This tendency to obtain prized allocations for much-needed coal but not do any development work causes legitimate users to suffer and national progress is impeded.  The standard excuses for not doing any work at site is to simply claim that ‘approvals’ and ‘clearances’ are in ‘process’ and or not received. This sort of lame excuses will no longer be tolerated.

 

In fact, these 12 coal block allottees have been given time till 30th June to submit the reasons for non-performance.  No doubt, this time also, the ministry will ensure the encashment of bank guarantees.

 

Hopefully, an independent agency will be appointed to investigate the ‘real’ causes for such delays and dig deep into the root cause of the problems relating to ‘clearances’.  Are these, truly, technical, involving too many cumbersome and difficult formalities, or those created by corrupt officials demanding their pound of flesh?

 

In the meanwhile, where mining operations are going on at reasonable pace, the new problems faced by some power generating units in Gujarat and Rajasthan have cut down their daily off-take to 12,000-15,000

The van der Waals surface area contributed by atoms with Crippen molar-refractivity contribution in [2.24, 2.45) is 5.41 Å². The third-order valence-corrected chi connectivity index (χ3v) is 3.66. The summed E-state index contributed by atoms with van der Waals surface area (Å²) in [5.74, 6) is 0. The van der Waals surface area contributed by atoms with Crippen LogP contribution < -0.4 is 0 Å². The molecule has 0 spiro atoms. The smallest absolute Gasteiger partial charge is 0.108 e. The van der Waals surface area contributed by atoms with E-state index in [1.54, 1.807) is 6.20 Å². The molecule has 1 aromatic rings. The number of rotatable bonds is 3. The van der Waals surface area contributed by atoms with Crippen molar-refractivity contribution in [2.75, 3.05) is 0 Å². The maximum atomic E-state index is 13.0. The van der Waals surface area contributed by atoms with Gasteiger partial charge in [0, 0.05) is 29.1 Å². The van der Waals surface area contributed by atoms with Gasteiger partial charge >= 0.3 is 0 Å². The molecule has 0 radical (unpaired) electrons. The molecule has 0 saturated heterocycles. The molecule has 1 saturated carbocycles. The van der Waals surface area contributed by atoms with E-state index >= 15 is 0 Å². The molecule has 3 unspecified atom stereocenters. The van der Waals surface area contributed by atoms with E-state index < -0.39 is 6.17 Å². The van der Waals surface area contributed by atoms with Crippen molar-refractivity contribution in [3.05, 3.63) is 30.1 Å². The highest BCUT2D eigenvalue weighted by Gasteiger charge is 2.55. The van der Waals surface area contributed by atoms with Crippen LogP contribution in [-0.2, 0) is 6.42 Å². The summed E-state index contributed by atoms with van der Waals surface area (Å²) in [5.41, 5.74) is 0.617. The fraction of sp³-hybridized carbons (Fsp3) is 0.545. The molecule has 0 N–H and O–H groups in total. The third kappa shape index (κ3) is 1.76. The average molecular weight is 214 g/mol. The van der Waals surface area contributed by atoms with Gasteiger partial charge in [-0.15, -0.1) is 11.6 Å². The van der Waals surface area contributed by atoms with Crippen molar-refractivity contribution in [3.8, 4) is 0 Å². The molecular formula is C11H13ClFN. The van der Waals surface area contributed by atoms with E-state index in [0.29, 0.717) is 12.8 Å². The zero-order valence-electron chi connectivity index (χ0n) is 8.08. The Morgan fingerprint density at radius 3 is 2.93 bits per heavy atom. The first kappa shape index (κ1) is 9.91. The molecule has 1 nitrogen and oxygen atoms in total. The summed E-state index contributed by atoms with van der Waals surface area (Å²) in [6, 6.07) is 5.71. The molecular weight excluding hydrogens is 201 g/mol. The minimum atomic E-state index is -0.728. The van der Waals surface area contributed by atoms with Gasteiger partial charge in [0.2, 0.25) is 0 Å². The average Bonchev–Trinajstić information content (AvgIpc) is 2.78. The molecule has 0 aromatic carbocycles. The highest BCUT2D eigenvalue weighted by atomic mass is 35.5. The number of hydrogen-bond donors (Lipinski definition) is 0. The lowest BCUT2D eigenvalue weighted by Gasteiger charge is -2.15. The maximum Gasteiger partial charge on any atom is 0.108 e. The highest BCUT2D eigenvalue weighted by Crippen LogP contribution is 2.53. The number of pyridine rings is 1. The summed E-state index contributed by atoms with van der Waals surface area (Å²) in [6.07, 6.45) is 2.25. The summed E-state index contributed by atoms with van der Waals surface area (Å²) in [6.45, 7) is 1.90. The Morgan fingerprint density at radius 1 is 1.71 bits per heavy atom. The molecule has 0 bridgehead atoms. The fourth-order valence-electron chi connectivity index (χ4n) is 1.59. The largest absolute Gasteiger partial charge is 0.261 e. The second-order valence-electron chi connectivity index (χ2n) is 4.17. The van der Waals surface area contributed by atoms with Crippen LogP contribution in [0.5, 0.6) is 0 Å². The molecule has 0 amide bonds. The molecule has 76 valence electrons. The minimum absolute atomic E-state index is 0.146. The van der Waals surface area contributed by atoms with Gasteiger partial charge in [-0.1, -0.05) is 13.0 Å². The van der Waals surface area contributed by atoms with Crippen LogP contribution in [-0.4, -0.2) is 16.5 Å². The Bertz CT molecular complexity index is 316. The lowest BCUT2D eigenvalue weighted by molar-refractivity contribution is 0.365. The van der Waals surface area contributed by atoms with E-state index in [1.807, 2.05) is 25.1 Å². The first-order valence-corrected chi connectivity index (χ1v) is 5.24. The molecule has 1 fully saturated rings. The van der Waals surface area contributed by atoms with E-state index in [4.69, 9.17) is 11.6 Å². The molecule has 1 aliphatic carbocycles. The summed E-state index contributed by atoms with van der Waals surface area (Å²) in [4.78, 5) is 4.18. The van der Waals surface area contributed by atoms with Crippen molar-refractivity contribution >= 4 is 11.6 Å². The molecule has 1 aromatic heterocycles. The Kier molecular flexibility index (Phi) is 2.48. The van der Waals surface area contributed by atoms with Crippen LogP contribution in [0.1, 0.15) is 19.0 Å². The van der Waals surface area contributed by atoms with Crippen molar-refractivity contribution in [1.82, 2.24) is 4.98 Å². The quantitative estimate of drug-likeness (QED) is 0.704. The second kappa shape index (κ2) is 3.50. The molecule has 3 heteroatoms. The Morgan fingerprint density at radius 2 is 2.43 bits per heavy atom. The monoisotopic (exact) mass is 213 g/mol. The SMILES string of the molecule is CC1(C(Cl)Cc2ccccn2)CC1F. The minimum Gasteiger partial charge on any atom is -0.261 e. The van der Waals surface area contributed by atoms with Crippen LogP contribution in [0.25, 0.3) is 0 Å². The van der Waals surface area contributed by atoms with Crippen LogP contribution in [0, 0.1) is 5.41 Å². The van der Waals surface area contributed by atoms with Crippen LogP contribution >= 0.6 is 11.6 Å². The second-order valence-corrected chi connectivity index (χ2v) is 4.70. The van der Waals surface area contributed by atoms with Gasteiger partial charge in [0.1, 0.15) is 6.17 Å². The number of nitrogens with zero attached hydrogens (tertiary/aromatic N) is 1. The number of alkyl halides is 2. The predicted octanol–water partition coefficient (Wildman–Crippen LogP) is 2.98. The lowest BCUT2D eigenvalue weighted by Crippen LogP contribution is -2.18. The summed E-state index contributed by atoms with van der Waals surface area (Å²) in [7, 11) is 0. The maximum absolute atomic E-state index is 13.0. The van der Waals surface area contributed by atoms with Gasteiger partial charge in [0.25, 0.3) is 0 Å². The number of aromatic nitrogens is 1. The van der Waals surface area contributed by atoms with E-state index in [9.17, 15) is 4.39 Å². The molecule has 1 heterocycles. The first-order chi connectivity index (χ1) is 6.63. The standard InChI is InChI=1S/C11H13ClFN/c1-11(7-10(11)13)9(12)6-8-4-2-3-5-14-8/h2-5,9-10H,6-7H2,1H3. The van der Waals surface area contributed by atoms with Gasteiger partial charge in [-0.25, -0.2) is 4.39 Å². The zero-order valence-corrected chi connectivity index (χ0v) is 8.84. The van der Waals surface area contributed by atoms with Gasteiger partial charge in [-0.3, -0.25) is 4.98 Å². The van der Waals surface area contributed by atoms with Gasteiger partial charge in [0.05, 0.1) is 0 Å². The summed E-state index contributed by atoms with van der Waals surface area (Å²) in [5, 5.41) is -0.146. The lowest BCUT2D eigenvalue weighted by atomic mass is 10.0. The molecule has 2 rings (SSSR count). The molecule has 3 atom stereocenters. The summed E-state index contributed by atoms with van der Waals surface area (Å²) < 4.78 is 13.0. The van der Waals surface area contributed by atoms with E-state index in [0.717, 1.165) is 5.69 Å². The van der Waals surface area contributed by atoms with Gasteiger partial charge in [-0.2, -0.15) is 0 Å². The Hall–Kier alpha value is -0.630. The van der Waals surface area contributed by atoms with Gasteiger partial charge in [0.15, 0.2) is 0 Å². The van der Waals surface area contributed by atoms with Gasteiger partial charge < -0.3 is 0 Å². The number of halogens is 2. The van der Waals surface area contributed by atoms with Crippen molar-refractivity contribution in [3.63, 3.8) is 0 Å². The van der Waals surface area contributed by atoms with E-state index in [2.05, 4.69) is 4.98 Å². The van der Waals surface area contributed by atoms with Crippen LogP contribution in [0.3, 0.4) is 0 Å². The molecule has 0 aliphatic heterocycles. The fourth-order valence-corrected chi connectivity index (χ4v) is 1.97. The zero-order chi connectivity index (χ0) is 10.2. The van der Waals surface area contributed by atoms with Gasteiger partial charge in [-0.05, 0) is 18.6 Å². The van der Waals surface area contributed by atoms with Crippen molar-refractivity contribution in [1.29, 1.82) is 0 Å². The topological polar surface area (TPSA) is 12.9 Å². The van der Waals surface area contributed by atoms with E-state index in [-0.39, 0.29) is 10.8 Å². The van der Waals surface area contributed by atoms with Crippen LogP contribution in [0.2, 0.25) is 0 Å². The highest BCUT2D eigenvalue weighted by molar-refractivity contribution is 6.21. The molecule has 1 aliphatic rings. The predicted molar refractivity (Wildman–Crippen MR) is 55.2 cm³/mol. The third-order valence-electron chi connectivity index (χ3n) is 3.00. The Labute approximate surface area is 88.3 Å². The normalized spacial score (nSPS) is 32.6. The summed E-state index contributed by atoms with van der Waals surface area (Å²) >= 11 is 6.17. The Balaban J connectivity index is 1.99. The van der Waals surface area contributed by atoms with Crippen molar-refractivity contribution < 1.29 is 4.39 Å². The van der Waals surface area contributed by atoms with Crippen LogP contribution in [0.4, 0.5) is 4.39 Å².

tonnes of coal a day, as they now want to truck this thermal coal from Chhattisgarh mines to coal washeries for cleaning before delivering the same to railway sidings.

 

It appears this operational logistics involves laid down procedures of tendering for trucks, causing delays for Coal India (CIL). There are two steps that CIL can take to resolve such issues.  Either it owns a fleet of trucks (or expand its existing fleet, if it already has one, and not depend upon fleecing contractors), and or additionally set immediate goals to lay railroads to washery sites and move on to the final destination.  Lower intake of coal from pitheads will only slow down production and create congestion and overstocking there.

 

Time is the essence of the contract, and to overcome these site difficulties and reduce transport logistics, the railways must lay additional tracks expeditiously.

 

The one good news is that international coal prices are coming down to $80 per tonne, but, our problem continues to be the transport logistics that need to be resolved without any further delay, and assist CIL to overcome their current impasse.

 

 (AK Ramdas has worked with the Engineering Export Promotion Council of the ministry of commerce and was associated with various committees of the Council. His international career took him to places like Beirut, Kuwait and Dubai at a time when these were small trading outposts; and later to the US.)